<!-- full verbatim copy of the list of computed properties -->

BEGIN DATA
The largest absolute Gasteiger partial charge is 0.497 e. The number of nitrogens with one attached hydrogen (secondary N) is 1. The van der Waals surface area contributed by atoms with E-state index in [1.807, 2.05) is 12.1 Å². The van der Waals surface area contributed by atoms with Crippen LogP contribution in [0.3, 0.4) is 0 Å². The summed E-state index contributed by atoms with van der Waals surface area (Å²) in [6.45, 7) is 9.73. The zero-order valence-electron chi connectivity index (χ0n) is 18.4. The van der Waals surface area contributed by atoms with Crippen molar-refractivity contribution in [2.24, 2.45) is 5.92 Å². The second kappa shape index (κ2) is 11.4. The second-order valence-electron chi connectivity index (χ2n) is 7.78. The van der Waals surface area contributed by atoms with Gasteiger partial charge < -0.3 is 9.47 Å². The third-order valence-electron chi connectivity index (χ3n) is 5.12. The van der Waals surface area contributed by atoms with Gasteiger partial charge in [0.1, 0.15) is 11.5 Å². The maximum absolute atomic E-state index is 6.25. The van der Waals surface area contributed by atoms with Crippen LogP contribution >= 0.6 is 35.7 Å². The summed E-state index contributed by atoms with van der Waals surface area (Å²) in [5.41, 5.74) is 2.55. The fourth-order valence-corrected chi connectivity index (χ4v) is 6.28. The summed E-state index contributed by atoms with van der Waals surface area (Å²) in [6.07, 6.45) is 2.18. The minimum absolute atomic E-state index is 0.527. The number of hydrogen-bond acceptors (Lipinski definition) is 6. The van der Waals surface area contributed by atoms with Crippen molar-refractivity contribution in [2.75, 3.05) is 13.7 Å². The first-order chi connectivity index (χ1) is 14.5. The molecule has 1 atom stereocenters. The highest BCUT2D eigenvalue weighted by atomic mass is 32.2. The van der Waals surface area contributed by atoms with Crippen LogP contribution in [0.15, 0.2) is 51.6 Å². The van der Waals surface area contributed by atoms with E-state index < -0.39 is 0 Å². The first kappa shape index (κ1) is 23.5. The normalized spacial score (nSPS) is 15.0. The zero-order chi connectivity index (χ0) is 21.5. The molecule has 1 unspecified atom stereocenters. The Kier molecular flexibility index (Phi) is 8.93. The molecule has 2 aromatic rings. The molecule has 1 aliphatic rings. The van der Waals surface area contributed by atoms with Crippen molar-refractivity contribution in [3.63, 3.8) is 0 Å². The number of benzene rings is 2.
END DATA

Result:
The largest absolute Gasteiger partial charge is 0.497 e. The number of nitrogens with one attached hydrogen (secondary N) is 1. The van der Waals surface area contributed by atoms with E-state index in [1.807, 2.05) is 12.1 Å². The van der Waals surface area contributed by atoms with Crippen LogP contribution in [0.3, 0.4) is 0 Å². The summed E-state index contributed by atoms with van der Waals surface area (Å²) in [6.45, 7) is 9.73. The zero-order valence-electron chi connectivity index (χ0n) is 18.4. The van der Waals surface area contributed by atoms with Crippen molar-refractivity contribution in [2.24, 2.45) is 5.92 Å². The second kappa shape index (κ2) is 11.4. The second-order valence-electron chi connectivity index (χ2n) is 7.78. The van der Waals surface area contributed by atoms with Gasteiger partial charge < -0.3 is 9.47 Å². The third-order valence-electron chi connectivity index (χ3n) is 5.12. The van der Waals surface area contributed by atoms with Gasteiger partial charge in [0.1, 0.15) is 11.5 Å². The maximum absolute atomic E-state index is 6.25. The van der Waals surface area contributed by atoms with Crippen LogP contribution >= 0.6 is 35.7 Å². The summed E-state index contributed by atoms with van der Waals surface area (Å²) in [5.41, 5.74) is 2.55. The fourth-order valence-corrected chi connectivity index (χ4v) is 6.28. The summed E-state index contributed by atoms with van der Waals surface area (Å²) in [6.07, 6.45) is 2.18. The minimum absolute atomic E-state index is 0.527. The number of hydrogen-bond acceptors (Lipinski definition) is 6. The van der Waals surface area contributed by atoms with Crippen molar-refractivity contribution in [2.75, 3.05) is 13.7 Å². The first-order chi connectivity index (χ1) is 14.5. The molecule has 1 atom stereocenters. The highest BCUT2D eigenvalue weighted by atomic mass is 32.2. The van der Waals surface area contributed by atoms with Crippen LogP contribution in [0.15, 0.2) is 51.6 Å². The van der Waals surface area contributed by atoms with E-state index < -0.39 is 0 Å². The first kappa shape index (κ1) is 23.5. The normalized spacial score (nSPS) is 15.0. The zero-order chi connectivity index (χ0) is 21.5. The molecule has 1 unspecified atom stereocenters. The Kier molecular flexibility index (Phi) is 8.93. The molecule has 2 aromatic rings. The molecule has 1 aliphatic rings. The van der Waals surface area contributed by atoms with Crippen molar-refractivity contribution in [3.63, 3.8) is 0 Å². The number of benzene rings is 2.